How To Play Risk

Following on my thoughts here: if the condition of the everyday is a banal and predictable world where nonetheless you are liable to be run over or shot, the just world is one where you can see danger.

A landscape of risk – a via ferrata, an obstacle course – at once acknowledges the human contours of risk and pushes against them, changing the parameters of what is accessible. It dictates the frames through which overwhelming environments are broken into separate scenes of challenge. It plays with the envelope of immersion, at times focusing you to a rail under your fingers, and at times to a scene stretching to the very edges of your cone of vision.

Spaces of risk are spaces of affordance – they indicate the parameters of the challenge. In the literature, affordance is a quality that sticks to landscapes-for; it is a concept applied mostly to children’s spaces because, even when made natural, these are seen as spaces-for, as agricultural fields for people, as virtual cabbage patches. This technical imperative is not necessary; as with the old vogue for parkour, you can formulate a series of doing-withs in the landscape. Do you know a sort of envy for roofers, or arborists? For people who can jump up a 1000% slope like they were mountain goats? I don’t mean just for a thrill, though – I mean to do different things with the same givens.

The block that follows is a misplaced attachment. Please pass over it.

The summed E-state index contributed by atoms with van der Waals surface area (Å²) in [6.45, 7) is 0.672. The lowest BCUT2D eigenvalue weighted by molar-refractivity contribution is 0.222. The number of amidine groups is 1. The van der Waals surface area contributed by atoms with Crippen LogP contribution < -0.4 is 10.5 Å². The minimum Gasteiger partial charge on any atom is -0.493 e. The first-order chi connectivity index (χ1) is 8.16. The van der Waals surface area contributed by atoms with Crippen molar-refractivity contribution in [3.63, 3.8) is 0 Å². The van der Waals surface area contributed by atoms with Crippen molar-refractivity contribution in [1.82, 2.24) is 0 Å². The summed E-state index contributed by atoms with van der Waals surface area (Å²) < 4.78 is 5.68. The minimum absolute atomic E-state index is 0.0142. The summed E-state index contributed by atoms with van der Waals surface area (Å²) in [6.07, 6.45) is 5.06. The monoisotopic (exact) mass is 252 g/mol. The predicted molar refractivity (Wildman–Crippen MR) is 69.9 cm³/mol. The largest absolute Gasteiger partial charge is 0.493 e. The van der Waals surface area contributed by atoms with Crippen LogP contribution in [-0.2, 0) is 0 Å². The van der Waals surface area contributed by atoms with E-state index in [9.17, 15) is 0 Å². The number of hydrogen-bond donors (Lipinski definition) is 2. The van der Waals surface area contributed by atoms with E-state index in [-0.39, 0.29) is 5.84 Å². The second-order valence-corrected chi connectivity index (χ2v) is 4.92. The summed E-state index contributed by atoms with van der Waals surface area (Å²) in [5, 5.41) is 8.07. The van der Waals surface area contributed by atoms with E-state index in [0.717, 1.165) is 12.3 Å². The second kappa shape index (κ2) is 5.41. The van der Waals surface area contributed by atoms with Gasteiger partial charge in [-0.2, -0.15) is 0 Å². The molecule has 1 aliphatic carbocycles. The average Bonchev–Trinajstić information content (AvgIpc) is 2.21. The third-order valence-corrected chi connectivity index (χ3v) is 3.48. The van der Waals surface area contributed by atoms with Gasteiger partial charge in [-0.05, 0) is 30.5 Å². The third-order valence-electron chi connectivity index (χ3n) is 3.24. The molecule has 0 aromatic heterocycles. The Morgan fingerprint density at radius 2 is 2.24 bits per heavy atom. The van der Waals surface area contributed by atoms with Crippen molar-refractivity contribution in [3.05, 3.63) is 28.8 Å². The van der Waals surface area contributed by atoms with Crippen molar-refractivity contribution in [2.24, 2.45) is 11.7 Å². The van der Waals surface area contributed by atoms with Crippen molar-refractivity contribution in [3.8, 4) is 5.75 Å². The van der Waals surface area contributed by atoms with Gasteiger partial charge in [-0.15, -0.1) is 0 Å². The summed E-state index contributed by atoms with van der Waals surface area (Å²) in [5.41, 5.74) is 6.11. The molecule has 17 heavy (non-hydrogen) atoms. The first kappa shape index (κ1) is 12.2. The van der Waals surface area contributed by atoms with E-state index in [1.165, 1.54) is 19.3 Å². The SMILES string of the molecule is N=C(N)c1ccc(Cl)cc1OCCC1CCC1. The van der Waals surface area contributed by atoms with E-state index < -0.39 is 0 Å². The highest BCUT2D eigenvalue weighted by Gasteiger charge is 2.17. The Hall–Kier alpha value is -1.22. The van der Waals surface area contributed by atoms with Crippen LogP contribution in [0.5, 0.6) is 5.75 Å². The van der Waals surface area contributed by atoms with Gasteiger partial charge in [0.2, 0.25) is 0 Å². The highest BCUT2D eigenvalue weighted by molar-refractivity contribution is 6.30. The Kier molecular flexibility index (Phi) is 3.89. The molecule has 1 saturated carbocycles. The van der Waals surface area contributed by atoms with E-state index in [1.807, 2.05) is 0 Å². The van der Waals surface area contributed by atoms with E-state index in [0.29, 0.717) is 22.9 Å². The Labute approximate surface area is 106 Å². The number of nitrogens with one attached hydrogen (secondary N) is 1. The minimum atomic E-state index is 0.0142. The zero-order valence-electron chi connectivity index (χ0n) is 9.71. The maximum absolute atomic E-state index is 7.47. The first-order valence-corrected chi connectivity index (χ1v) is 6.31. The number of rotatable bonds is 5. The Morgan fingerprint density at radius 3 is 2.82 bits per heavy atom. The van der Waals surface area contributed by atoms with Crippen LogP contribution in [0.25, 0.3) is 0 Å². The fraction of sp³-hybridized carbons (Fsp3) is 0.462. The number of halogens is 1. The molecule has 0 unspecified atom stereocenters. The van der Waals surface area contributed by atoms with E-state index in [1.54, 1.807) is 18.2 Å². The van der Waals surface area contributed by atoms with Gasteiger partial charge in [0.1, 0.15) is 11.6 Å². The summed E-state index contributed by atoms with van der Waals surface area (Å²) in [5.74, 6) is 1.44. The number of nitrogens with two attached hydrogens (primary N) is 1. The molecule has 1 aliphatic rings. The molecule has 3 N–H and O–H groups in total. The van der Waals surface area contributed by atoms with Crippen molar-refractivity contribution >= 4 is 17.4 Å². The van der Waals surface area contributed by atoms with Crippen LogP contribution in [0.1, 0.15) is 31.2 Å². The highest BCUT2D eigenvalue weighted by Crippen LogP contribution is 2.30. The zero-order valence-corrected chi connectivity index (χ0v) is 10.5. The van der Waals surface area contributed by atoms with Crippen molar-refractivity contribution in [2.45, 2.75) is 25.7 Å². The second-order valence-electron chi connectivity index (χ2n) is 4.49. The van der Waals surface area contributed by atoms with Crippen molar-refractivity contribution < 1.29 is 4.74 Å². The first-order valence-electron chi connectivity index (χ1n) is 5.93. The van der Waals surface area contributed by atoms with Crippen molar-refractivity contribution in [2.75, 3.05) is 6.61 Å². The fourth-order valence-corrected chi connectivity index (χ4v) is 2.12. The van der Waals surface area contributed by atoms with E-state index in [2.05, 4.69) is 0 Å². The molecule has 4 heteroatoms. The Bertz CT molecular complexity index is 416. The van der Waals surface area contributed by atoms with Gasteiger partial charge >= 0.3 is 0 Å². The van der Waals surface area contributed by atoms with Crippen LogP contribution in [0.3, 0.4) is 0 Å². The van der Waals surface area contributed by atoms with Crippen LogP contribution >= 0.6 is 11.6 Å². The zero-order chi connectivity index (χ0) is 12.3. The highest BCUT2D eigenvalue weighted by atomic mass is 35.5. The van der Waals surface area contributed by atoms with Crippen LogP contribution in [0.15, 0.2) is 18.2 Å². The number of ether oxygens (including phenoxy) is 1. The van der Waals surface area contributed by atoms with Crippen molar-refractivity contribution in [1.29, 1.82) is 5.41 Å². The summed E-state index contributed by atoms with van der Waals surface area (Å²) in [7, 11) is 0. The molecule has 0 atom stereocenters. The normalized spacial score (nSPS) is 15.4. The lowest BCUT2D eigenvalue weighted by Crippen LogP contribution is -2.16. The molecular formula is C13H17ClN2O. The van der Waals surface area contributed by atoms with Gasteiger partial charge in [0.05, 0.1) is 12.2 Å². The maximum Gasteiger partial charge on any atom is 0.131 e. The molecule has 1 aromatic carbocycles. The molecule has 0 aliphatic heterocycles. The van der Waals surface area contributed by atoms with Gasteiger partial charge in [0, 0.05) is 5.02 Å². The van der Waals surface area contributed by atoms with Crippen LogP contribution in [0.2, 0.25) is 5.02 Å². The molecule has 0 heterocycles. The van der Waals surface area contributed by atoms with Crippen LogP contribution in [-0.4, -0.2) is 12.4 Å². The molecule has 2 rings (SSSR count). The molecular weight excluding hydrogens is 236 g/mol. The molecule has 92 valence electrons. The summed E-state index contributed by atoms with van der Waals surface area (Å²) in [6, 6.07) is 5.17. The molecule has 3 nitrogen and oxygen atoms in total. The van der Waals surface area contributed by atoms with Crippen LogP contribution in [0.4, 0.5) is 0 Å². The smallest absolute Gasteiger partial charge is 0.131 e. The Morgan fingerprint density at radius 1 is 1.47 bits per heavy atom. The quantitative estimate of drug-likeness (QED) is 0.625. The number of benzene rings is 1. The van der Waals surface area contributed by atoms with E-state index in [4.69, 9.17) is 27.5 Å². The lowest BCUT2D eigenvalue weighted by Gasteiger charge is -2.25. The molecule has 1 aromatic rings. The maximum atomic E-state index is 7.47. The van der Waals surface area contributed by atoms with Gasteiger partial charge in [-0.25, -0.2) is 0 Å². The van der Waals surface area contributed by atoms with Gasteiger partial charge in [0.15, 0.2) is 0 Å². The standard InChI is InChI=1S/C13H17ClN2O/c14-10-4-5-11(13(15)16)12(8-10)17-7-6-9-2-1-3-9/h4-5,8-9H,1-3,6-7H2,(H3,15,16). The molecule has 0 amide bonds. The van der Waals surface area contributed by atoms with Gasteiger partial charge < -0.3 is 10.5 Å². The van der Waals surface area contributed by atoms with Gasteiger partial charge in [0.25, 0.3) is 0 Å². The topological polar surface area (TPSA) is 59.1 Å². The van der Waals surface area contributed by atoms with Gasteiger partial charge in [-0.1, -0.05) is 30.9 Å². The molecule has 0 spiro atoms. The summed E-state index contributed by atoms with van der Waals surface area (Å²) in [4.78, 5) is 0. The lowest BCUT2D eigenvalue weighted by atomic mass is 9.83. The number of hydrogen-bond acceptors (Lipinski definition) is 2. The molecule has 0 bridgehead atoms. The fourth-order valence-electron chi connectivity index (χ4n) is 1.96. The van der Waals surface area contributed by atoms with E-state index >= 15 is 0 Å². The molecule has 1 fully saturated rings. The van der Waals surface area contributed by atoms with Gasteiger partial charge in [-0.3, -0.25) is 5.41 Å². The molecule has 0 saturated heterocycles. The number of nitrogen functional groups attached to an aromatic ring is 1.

That is: instead of pointing to a set goal, that would prove you had a accomplished an assigned task, a landscape of risk could as easily be set to multiply physical and mental affordances as far as possible, to generate new challenges within its boundaries. Give over the set of American Ninja Warrior to the spirit of Cedric Price; see what is born inside.

(December 2017)